On April 29, 2014, the U.S. Supreme Court held that U.S. EPA did not violate the Clean Air Act (CAA) when it issued the Cross State Air Pollution Rule (Transport Rule), overturning the D.C. Circuit Court’s ruling in 2012. The Transport Rule, enacted pursuant to the “Good Neighbor” provision of the CAA, requires reduced emissions of SO2 and NOx from power plants in 28 states that EPA determined were “significantly contributing” to a downwind state’s nonattainment of the National Ambient Air Quality Standards (NAAQS).
Interpreting the Good Neighbor provision, the Supreme Court held that (1) after EPA disapproves a state implementation plan, “the Act empowers the Agency to promulgate a federal implementation plan ‘at any time’” and (2) while “EPA cannot require a state to reduce its output of pollution by more than necessary to achieve attainment in every downwind State . . . [o]nly reductions unnecessary to downwind attainment anywhere fall outside the Agency’s statutory authority.” Accordingly, the Court approved EPA’s cost-effective methodology for allocating emissions reductions among upwind states.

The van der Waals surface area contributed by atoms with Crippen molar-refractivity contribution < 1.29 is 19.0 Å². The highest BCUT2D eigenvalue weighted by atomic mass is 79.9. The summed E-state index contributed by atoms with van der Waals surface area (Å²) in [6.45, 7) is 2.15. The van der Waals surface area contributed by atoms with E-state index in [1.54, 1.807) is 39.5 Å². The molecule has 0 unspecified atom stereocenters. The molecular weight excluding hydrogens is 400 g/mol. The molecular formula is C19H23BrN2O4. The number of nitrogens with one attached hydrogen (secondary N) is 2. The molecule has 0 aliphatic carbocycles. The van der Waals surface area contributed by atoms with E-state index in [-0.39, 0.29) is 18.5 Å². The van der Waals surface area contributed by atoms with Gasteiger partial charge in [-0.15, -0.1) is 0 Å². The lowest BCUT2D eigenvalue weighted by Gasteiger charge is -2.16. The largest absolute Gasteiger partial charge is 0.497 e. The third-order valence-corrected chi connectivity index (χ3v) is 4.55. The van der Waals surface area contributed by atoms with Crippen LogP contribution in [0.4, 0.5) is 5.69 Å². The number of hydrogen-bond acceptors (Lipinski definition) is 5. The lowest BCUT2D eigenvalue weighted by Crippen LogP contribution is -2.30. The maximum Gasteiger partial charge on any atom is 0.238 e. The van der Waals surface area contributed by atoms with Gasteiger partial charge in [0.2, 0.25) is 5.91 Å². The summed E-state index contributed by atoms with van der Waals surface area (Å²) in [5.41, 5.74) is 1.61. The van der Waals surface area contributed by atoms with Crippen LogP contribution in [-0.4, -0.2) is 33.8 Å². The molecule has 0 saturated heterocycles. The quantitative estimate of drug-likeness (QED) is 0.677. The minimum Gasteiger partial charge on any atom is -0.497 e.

States are now faced with the daunting task of determining how to allocate emissions allowances to sources within the state in accordance with the EPA-imposed FIPs.